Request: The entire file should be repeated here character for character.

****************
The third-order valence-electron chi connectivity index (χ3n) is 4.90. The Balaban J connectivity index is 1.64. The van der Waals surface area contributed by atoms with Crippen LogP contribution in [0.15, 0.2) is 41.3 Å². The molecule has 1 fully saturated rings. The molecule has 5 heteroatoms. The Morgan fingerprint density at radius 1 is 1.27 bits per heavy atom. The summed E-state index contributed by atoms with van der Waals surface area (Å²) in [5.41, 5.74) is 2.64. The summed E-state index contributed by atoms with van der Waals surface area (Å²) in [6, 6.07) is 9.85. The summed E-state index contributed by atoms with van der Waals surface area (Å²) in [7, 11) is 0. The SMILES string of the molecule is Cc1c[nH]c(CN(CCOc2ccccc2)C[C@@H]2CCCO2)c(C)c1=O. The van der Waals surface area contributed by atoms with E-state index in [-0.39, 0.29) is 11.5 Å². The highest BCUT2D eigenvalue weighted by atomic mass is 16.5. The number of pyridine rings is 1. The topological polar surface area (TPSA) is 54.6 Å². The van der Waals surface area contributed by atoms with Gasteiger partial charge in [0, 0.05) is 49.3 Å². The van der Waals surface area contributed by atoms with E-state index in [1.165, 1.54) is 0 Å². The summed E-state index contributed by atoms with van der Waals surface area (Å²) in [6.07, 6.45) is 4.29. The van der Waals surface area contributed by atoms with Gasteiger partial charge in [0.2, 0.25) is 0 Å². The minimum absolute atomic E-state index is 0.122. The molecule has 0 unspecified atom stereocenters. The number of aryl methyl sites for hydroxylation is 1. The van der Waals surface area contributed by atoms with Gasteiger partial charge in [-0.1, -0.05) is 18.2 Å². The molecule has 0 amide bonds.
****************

The third-order valence-electron chi connectivity index (χ3n) is 4.90. The Balaban J connectivity index is 1.64. The van der Waals surface area contributed by atoms with Crippen LogP contribution in [0.15, 0.2) is 41.3 Å². The molecule has 1 fully saturated rings. The molecule has 5 heteroatoms. The Morgan fingerprint density at radius 1 is 1.27 bits per heavy atom. The summed E-state index contributed by atoms with van der Waals surface area (Å²) in [5.41, 5.74) is 2.64. The summed E-state index contributed by atoms with van der Waals surface area (Å²) in [6, 6.07) is 9.85. The summed E-state index contributed by atoms with van der Waals surface area (Å²) in [7, 11) is 0. The SMILES string of the molecule is Cc1c[nH]c(CN(CCOc2ccccc2)C[C@@H]2CCCO2)c(C)c1=O. The van der Waals surface area contributed by atoms with E-state index in [-0.39, 0.29) is 11.5 Å². The highest BCUT2D eigenvalue weighted by atomic mass is 16.5. The number of pyridine rings is 1. The topological polar surface area (TPSA) is 54.6 Å². The van der Waals surface area contributed by atoms with Gasteiger partial charge in [0, 0.05) is 49.3 Å². The van der Waals surface area contributed by atoms with E-state index in [1.165, 1.54) is 0 Å². The summed E-state index contributed by atoms with van der Waals surface area (Å²) in [6.07, 6.45) is 4.29. The van der Waals surface area contributed by atoms with Gasteiger partial charge in [0.2, 0.25) is 0 Å². The minimum absolute atomic E-state index is 0.122. The molecule has 0 unspecified atom stereocenters. The number of aryl methyl sites for hydroxylation is 1. The van der Waals surface area contributed by atoms with Gasteiger partial charge in [-0.1, -0.05) is 18.2 Å². The molecule has 0 amide bonds.